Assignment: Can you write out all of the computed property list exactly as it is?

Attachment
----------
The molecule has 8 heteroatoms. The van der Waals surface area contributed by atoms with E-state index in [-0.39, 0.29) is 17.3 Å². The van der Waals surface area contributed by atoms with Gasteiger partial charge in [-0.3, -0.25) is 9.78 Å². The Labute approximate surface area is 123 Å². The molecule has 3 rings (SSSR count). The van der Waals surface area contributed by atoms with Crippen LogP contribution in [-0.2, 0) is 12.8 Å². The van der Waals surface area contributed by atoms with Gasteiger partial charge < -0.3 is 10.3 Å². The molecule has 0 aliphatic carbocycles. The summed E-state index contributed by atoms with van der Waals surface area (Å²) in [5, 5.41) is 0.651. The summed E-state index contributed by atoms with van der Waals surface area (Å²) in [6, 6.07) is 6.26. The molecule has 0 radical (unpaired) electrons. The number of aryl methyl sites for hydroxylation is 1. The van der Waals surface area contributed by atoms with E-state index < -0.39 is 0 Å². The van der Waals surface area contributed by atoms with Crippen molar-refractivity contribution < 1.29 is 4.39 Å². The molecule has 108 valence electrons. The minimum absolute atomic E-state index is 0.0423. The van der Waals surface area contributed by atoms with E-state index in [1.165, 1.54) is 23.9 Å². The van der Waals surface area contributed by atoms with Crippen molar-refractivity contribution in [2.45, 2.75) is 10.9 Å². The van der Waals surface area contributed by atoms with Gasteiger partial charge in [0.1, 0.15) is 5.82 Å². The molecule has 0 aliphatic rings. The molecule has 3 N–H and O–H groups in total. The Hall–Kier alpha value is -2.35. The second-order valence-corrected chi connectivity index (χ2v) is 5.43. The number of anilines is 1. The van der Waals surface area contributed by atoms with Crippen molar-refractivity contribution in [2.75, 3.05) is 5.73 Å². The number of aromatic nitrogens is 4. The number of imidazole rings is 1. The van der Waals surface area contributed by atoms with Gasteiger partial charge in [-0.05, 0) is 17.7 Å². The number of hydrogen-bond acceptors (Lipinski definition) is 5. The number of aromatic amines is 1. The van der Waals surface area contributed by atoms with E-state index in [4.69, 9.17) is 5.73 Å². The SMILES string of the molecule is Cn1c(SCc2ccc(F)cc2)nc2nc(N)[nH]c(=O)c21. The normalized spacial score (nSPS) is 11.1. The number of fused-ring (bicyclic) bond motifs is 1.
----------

The molecule has 8 heteroatoms. The van der Waals surface area contributed by atoms with E-state index in [-0.39, 0.29) is 17.3 Å². The van der Waals surface area contributed by atoms with Gasteiger partial charge in [-0.3, -0.25) is 9.78 Å². The Labute approximate surface area is 123 Å². The molecule has 3 rings (SSSR count). The van der Waals surface area contributed by atoms with Crippen LogP contribution in [-0.2, 0) is 12.8 Å². The van der Waals surface area contributed by atoms with Gasteiger partial charge < -0.3 is 10.3 Å². The molecule has 0 aliphatic carbocycles. The summed E-state index contributed by atoms with van der Waals surface area (Å²) in [5, 5.41) is 0.651. The summed E-state index contributed by atoms with van der Waals surface area (Å²) in [6, 6.07) is 6.26. The molecule has 0 radical (unpaired) electrons. The number of aryl methyl sites for hydroxylation is 1. The van der Waals surface area contributed by atoms with E-state index < -0.39 is 0 Å². The van der Waals surface area contributed by atoms with Crippen molar-refractivity contribution < 1.29 is 4.39 Å². The molecule has 108 valence electrons. The minimum absolute atomic E-state index is 0.0423. The van der Waals surface area contributed by atoms with E-state index in [1.165, 1.54) is 23.9 Å². The van der Waals surface area contributed by atoms with Crippen molar-refractivity contribution in [2.45, 2.75) is 10.9 Å². The van der Waals surface area contributed by atoms with Gasteiger partial charge in [0.1, 0.15) is 5.82 Å². The molecule has 0 aliphatic rings. The molecule has 3 N–H and O–H groups in total. The Hall–Kier alpha value is -2.35. The second-order valence-corrected chi connectivity index (χ2v) is 5.43. The number of anilines is 1. The van der Waals surface area contributed by atoms with Crippen molar-refractivity contribution in [2.75, 3.05) is 5.73 Å². The number of aromatic nitrogens is 4. The number of imidazole rings is 1. The van der Waals surface area contributed by atoms with Gasteiger partial charge in [-0.05, 0) is 17.7 Å². The number of hydrogen-bond acceptors (Lipinski definition) is 5. The number of aromatic amines is 1. The van der Waals surface area contributed by atoms with E-state index in [4.69, 9.17) is 5.73 Å². The SMILES string of the molecule is Cn1c(SCc2ccc(F)cc2)nc2nc(N)[nH]c(=O)c21. The normalized spacial score (nSPS) is 11.1. The number of fused-ring (bicyclic) bond motifs is 1.